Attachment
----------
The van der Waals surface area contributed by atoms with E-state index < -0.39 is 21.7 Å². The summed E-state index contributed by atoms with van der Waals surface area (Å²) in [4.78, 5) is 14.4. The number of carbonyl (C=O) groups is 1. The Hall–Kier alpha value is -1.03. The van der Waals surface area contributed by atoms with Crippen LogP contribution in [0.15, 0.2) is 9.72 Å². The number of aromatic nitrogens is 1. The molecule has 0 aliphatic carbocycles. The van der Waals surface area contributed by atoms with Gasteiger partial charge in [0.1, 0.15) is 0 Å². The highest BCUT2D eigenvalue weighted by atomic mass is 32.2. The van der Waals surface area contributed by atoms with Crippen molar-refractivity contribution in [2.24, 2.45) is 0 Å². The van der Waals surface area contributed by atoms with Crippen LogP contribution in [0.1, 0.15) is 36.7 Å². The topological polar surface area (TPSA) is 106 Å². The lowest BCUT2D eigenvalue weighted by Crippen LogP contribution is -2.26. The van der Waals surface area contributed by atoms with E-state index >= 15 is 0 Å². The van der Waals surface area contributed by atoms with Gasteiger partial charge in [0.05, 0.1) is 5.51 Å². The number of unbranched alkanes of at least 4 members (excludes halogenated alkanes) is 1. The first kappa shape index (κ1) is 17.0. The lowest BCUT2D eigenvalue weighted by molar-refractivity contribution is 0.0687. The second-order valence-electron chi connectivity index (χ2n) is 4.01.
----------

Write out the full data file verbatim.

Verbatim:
The van der Waals surface area contributed by atoms with E-state index < -0.39 is 21.7 Å². The summed E-state index contributed by atoms with van der Waals surface area (Å²) in [4.78, 5) is 14.4. The number of carbonyl (C=O) groups is 1. The Hall–Kier alpha value is -1.03. The van der Waals surface area contributed by atoms with Crippen LogP contribution in [0.15, 0.2) is 9.72 Å². The number of aromatic nitrogens is 1. The molecule has 0 aliphatic carbocycles. The van der Waals surface area contributed by atoms with Gasteiger partial charge in [0.1, 0.15) is 0 Å². The highest BCUT2D eigenvalue weighted by atomic mass is 32.2. The van der Waals surface area contributed by atoms with Crippen molar-refractivity contribution in [2.24, 2.45) is 0 Å². The van der Waals surface area contributed by atoms with Crippen LogP contribution in [0.1, 0.15) is 36.7 Å². The topological polar surface area (TPSA) is 106 Å². The lowest BCUT2D eigenvalue weighted by Crippen LogP contribution is -2.26. The van der Waals surface area contributed by atoms with E-state index >= 15 is 0 Å². The van der Waals surface area contributed by atoms with Gasteiger partial charge in [0.05, 0.1) is 5.51 Å². The number of unbranched alkanes of at least 4 members (excludes halogenated alkanes) is 1. The first kappa shape index (κ1) is 17.0. The lowest BCUT2D eigenvalue weighted by molar-refractivity contribution is 0.0687. The second-order valence-electron chi connectivity index (χ2n) is 4.01.